Drs Tarr and Warner are funded by the NIH (NIAID; UH3AI083265) and the NIDDK-supported Digestive Diseases Research Core Center (P30DK052574) and the Washington University Institute of Clinical and Translational Sciences (UL1RR024992). Katherine Gregory is funded by the K23 NR011320-01 and Pilot/Feasibility Grant from Harvard Catalyst CTSA Grant UL1 RR 025758–01. AM is funded by the NIH grant NICHD R01 HD059140. Work in the Kroll laboratory was supported by funding from the Winnicott Foundation and the National Institute for Health Research (NIHR) Biomedical Research Centre based at Imperial Healthcare NHS Trust and Imperial College London.

Availability of data and materials

All data generated or analyzed during the study are included in Additional files 3 and 5.

Authors’ contributions

MP conceived the study, performed the systematic review, and wrote the manuscript. JC performed the quantitative synthesis of data and generation of figures. JN assisted in reviewing literature, guided the analyses, and assisted in writing the manuscript. EH and JV provided critical intellectual input in the study and the manuscript. VoM, PIT, BW, AM, KG, SK, VaM, MF, LE, and HEL provided data and intellectual input in the manuscript. All authors read and approved the final manuscript.

Competing interests

The authors declare that they have no competing interests.

Consent for publication

Not applicable.

Ethics approval and consent to participate

This is a systematic review of studies and hence not applicable.

Additional files

Additional file 1:(15K, docx)

Search strategy for the systematic review in word document. (DOCX 14 kb)

Additional file 2:(17K, xlsx)

Characteristics of included studies and results reported. This excel document describes the details the 14 included studies and results of alpha-, beta-diversity metrics and microbial profiles. (XLSX 16 kb)

Additional file 3:(13K, xlsx)

Characteristics of studies included in the meta-analysis. This excel document describes the details of the data from 8 studies that were included in the meta-analysis. (XLSX 12 kb)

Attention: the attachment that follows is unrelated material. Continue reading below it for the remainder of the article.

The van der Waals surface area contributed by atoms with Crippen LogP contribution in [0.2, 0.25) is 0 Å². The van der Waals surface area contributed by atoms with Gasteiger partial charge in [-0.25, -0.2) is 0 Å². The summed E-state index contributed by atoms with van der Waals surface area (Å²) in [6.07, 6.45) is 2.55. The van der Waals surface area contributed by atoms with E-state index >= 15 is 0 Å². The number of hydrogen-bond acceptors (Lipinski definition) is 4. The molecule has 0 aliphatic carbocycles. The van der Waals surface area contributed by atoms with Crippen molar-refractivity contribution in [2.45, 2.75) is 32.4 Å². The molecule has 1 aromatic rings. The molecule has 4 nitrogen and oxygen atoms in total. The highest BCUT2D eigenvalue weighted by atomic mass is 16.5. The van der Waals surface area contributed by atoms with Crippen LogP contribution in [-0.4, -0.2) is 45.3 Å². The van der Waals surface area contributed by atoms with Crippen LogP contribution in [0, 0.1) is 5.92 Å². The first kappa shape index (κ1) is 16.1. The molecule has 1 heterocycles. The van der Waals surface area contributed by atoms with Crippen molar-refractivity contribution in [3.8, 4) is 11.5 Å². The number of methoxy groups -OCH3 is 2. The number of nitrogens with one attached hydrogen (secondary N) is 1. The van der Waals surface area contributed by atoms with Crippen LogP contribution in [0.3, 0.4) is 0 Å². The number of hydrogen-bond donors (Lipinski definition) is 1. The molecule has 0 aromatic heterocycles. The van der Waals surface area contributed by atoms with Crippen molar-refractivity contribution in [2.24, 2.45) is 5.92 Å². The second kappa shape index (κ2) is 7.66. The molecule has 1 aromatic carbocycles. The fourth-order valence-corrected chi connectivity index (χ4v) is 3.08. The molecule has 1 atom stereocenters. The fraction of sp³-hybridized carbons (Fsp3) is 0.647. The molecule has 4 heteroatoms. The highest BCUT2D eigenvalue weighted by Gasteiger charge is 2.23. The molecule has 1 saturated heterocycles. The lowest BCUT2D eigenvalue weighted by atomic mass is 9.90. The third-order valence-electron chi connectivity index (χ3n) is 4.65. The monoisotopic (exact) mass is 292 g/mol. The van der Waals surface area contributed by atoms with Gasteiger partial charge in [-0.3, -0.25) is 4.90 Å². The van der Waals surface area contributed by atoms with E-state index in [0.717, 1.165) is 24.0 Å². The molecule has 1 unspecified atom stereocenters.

Additional file 4:(64K, doc)

PRISMA checklist. This word document profiles the details of the systematic review that are recommended to be reported by the PRISMA statement. (DOC 63 kb)

Additional file 5:(81M, zip)

Zip file containing sequence data shared by authors for Mshvildadze [30], Mai [31], Normann [34], and Torraza [56]. (ZIP 83304 kb)

Additional file 6:(39K, tif)

Alpha diversity trends over corrected gestational age alpha-diversity metrics (mean with SD) by corrected gestational age (weeks). Fig. A depicts observed species (in operational taxonomic units, OTUs) and Fig. B depicts Shannon diversity index (SDI) against corrected gestational age (CGA) in controls and in infants with necrotizing enterocolitis (NEC). Data is represented in box and whisker plots with median and whiskers representing 10–90th centiles. The results of a fitted negative binomial regression model showed that the number of species increased significantly with gestational age (p < 0.001), and NEC patients tended to have fewer species than controls after controlling for gestational age (p = 0.053). (TIF 39 kb)

Additional file 7:(712K, tif)

Comparison of microbiome profiles in NEC and control infants subgrouped by antibiotic usage before the onset of NEC. Observed species (operational taxonomic unit, OTU) richness (a) and Shannon diversity index (SDI) values (b) in cases and controls are subgrouped by antibiotic usage. Data is represented in box and whisker plots with median and whiskers representing 10–90th centiles. Significant differences were observed in OTU richness between controls who were exposed to antibiotics compared to controls who were not (*p < 0.05). No other significant differences were observed. Figs. c and d depict weighted and unweighted UniFrac distances in PCoA plots of NEC and controls subgrouped by antibiotic usage, and no notable clustering was observed. The proportion of variation explained along each axis is listed in parenthesis with the axis labels. Figs. e and f represent mean relative abundances of bacterial taxa in NEC cases and controls stratified by antibiotic usage at the phylum and genus levels, respectively. (TIF 712 kb)